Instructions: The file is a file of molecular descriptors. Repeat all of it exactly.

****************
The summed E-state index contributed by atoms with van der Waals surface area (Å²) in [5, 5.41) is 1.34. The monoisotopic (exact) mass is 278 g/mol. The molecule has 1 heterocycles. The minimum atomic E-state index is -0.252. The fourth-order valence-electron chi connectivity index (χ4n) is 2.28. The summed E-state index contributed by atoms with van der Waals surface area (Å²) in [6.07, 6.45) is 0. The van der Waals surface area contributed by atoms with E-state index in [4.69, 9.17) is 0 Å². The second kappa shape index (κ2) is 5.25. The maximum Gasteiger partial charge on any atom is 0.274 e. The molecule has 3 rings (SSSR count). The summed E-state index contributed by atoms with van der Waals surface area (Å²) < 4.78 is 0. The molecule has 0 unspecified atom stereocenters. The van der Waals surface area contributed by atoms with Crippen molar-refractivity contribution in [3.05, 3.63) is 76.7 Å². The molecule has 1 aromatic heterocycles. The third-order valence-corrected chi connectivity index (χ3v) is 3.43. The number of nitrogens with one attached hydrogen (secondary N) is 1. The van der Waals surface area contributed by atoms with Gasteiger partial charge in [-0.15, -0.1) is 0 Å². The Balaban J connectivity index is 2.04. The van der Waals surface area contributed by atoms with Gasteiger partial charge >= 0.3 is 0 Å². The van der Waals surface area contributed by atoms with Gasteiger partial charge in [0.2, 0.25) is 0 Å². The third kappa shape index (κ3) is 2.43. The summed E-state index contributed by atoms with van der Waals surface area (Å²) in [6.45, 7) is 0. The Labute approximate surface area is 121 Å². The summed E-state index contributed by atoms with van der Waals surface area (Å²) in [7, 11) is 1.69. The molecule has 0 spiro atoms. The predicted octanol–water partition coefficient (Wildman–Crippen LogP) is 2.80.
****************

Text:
The summed E-state index contributed by atoms with van der Waals surface area (Å²) in [5, 5.41) is 1.34. The monoisotopic (exact) mass is 278 g/mol. The molecule has 1 heterocycles. The minimum atomic E-state index is -0.252. The fourth-order valence-electron chi connectivity index (χ4n) is 2.28. The summed E-state index contributed by atoms with van der Waals surface area (Å²) in [6.07, 6.45) is 0. The van der Waals surface area contributed by atoms with E-state index in [4.69, 9.17) is 0 Å². The second kappa shape index (κ2) is 5.25. The maximum Gasteiger partial charge on any atom is 0.274 e. The molecule has 3 rings (SSSR count). The summed E-state index contributed by atoms with van der Waals surface area (Å²) < 4.78 is 0. The molecule has 0 unspecified atom stereocenters. The van der Waals surface area contributed by atoms with Crippen molar-refractivity contribution in [3.05, 3.63) is 76.7 Å². The molecule has 1 aromatic heterocycles. The third-order valence-corrected chi connectivity index (χ3v) is 3.43. The number of nitrogens with one attached hydrogen (secondary N) is 1. The van der Waals surface area contributed by atoms with Gasteiger partial charge in [-0.15, -0.1) is 0 Å². The Balaban J connectivity index is 2.04. The van der Waals surface area contributed by atoms with Gasteiger partial charge >= 0.3 is 0 Å². The van der Waals surface area contributed by atoms with Gasteiger partial charge in [0.2, 0.25) is 0 Å². The third kappa shape index (κ3) is 2.43. The summed E-state index contributed by atoms with van der Waals surface area (Å²) in [6.45, 7) is 0. The Labute approximate surface area is 121 Å². The summed E-state index contributed by atoms with van der Waals surface area (Å²) in [7, 11) is 1.69. The molecule has 0 spiro atoms. The predicted octanol–water partition coefficient (Wildman–Crippen LogP) is 2.80.